If the droolingly awaited big-screen version of Twilight is any indication, sanpaku eyes are the new cheekbones. Marilyn Monroe and JFK both had sexy sanpakus (in which the white of the orb is strikingly visible below the iris), and so does Robert Pattinson, the young British heartthrob who plays Edward Cullen, Twilight‘s dreamy, sculpted hunk of a teenage vampire. With pasty skin, red lips, and those peepers that pop open wide with a touch of madness, Pattinson has a look so broodingly unearthly it’s no wonder he doesn’t sprout fangs. His creepy bedroom stare is a special effect all its own.
Here, as in Stephenie Meyer’s 2005 novel, Edward is Romeo, Heathcliff, James Dean, and Brad Pitt all rolled into one: a scruffy-gorgeous bloodsucker pinup who is really an angelic protector. When Bella (Kristen Stewart), who has come to Forks, Wash., to live with her police-chief dad, sits next to Edward in biology class, he acts like he’s suffering a seizure (or an attack of bad Mexican food). But it’s only because he can barely control himself around her. It’s no surprise that Bella tunes out the other kids, even as they try to befriend her. They don’t make her tingle with the fear of her own desire. Edward, like any good vampire, has a predatory glamour. As Bella gets to know him, what’s irresistible to her is that he promises not a blood consummation but its very opposite: a refusal to give in to the hunger that tempts him most.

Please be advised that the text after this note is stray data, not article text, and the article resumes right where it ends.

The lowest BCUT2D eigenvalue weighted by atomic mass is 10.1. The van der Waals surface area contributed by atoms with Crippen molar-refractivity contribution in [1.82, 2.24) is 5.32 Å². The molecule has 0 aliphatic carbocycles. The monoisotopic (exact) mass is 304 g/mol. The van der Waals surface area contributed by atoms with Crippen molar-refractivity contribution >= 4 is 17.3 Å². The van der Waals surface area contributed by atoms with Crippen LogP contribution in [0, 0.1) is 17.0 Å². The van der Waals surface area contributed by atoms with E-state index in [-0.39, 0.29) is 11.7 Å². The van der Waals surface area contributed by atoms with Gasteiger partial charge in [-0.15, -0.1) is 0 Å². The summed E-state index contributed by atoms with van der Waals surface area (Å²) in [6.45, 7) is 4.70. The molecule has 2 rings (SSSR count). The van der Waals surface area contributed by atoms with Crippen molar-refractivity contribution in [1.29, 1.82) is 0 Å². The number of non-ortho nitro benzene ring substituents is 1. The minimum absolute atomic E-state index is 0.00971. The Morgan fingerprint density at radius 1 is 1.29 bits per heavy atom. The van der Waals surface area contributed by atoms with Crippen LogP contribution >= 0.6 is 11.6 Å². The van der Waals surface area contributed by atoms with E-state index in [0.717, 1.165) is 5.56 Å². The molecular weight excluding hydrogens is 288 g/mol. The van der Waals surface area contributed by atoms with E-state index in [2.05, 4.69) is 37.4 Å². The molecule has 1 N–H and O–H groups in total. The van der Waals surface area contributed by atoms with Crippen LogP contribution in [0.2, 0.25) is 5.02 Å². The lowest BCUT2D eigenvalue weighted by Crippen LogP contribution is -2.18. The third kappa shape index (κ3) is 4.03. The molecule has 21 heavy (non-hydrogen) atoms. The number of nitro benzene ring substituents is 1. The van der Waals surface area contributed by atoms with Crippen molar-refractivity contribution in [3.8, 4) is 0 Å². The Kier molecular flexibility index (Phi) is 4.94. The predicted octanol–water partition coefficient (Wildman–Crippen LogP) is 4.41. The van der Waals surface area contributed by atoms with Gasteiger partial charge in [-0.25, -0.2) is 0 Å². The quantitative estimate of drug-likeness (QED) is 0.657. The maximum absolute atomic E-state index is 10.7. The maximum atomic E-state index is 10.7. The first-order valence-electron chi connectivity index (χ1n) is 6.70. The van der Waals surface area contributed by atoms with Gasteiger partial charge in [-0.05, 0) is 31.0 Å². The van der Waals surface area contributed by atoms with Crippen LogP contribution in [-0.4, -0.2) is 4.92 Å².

For girls, the intense, ego-stroking appeal of Meyer’s novel was the way that Bella becomes this undead Byronic stud’s soul mate without quite knowing why she’s worthy. She’s a Kewl Generation damsel waiting to be rescued from her jaded heart. Stewart is an ideal casting choice — she conveys Bella’s detachment, as well as her need to bust through it. And getting Catherine Hardwicke to direct Twilight was a shrewd move, because the youthquake specialist of Thirteen treats teen confusion without a trace of condescension: She gets their grand passions and prickly defense mechanisms. She has reconjured Meyer’s novel as a cloudburst mood piece filled with stormy skies, rippling hormones, and understated visual effects. What Hardwicke can’t quite triumph over is the book’s lackluster plot. On screen, Twilight is repetitive and a tad sodden, too prosaic to really soar. But Hardwicke stirs this teen pulp to a pleasing simmer. B
Robert Pattinson talks about Twilight
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